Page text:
Question: If we are going to be absolutely fair and consistent, shouldn't we simply have a clear set of rules whereby each bad behavior has a clear punishment associated with it?
That would be nice – it would save us all from thinking! – but we child care workers would never really want to get away with such a racket. I'm afraid that every case has to be decided on its own merits. And this would have to include a very thorough consideration of both the child and the behavior. Maier (1987, 112) warns that "to be 'consistent' is not necessarily a virtuous position. On the contrary, it is neither an acceptable nor a desirable quality. To align our responses in terms of the individual child is far more effective and natural, and in no way a deficient response."
The behavior and the child
The same behavior can have entirely different meanings for different children. When we are trying to draw a youngster out of shy and withdrawing behaviors which are affecting his social development and relationship skills, some self-assertive behavior is to be encouraged; in an overbearing or bullying child we would want to discourage such behavior. So one always has to consider the behavior in terms of what we are working towards in each individual child. We also have to make difficult calls between the seriousness of some misbehavior and the urgency of promoting a child's development or improvement. In other words, is the misbehavior so important that we must interrupt some growth or progress in order to 'punish' it?
American General Colin Powell writes in Reader's Digest the story of an error which he made as a young infantry officer. His senior, Captain Miller, chose not to throw the book at him. "Today the army might hold an investigation, call in lawyers and enter a bad mark on my record. Miller gave me the chance to learn from my mistake," says Powell. He goes on: "When someone stumbles, I don't believe in stamping on him. My philosophy is: pick 'em up, dust 'em off, and get 'em moving again."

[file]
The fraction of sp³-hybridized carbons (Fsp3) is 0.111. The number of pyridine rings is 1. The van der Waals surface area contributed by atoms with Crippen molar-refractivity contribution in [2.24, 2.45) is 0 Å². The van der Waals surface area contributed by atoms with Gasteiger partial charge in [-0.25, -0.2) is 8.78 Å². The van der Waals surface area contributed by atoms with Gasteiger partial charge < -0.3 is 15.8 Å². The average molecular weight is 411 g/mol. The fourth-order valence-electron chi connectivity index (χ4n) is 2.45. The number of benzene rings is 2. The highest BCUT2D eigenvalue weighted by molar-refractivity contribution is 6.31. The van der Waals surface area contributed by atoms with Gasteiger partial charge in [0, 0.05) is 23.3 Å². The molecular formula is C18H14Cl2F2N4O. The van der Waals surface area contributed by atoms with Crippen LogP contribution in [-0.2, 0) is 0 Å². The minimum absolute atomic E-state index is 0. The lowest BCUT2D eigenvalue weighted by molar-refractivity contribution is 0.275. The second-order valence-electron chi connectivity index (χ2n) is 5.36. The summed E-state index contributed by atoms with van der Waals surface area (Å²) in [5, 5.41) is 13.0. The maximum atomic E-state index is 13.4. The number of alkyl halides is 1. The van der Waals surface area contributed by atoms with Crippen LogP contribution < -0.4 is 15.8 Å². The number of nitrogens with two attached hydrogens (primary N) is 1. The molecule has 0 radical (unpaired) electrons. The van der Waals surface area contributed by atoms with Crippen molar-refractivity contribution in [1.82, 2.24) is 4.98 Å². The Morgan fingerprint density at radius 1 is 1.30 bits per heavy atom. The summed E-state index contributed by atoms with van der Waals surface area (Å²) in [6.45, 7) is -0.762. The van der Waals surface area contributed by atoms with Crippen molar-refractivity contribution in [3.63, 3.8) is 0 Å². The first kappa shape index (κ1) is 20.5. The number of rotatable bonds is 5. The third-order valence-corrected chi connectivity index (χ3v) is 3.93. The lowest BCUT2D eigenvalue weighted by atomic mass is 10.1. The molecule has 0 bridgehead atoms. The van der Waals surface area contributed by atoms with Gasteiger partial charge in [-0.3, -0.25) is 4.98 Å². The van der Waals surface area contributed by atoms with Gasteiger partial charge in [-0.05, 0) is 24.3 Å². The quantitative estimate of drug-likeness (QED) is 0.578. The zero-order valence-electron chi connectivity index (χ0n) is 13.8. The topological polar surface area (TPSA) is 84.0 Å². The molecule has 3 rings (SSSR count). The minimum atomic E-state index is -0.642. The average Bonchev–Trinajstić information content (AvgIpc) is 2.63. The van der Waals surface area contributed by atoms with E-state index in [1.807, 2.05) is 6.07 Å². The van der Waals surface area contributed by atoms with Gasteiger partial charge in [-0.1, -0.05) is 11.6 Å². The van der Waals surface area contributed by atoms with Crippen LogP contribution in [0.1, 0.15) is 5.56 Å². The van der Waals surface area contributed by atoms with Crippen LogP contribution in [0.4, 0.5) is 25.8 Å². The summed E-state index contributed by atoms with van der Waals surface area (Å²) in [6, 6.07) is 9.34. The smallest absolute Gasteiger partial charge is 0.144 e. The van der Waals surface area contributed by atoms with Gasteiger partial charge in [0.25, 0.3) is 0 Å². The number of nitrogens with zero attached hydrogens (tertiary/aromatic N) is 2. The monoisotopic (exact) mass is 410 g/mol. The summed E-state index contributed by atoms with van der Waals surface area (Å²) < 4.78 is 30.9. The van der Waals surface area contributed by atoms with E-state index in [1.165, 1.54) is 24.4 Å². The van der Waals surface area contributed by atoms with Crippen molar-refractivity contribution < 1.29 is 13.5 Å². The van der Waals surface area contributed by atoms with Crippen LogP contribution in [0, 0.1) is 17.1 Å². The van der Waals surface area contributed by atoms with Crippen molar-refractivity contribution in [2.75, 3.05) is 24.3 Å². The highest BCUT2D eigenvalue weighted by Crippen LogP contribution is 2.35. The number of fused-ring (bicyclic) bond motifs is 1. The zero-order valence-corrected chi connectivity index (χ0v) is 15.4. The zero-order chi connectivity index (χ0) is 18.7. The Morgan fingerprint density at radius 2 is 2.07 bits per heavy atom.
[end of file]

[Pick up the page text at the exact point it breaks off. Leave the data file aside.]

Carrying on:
That is generally pretty good advice, but sometimes the misbehavior is itself so serious as to impede progress or put the youngster at serious risk. In such a case we do have to decide to target the behavior. Hoghughi offers these useful objectives when faced with challenging behavior:
Enhancement of whatever is considered to be worthwhile, good and desirable. Focus on achievements and strengths
Conservation of whatever is considered to be worthwhile in its own right or not warranting change. Respect of beliefs, culture, etc.
Curbing, reducing and eliminating of whatever is considered to be damaging, bad and unacceptable.
We may have to set up a formal "logical consequences" agreement with a youngster for a particular recurrent behavior, like coming in late or not performing set duties. But this is a special arrangement and is not applicable to general behavior.
Observing a young girl, I once commented to a senior child care worker on what seemed to be lax controls over smoking in the children's home. The worker replied: "This youngster is fifteen and in a short year or two will have to be looking after herself in the real world. She has such problems with major issues like trust, identity and self-protection, that I am not going to squander valuable time and relationship gains on a war about smoking." That made me think. It was a courageous decision, because an important priority was recognized “even though it might draw criticism from others. It is considerations like these which make us think more carefully about over-simple ideas like "let the punishment fit the crime."
Hoghughi, M. (1988) Treating Problem Children.
London: Sage Publications
Maier, H. (1987). Developmental Group Care of Children and Youth. New York: Haworth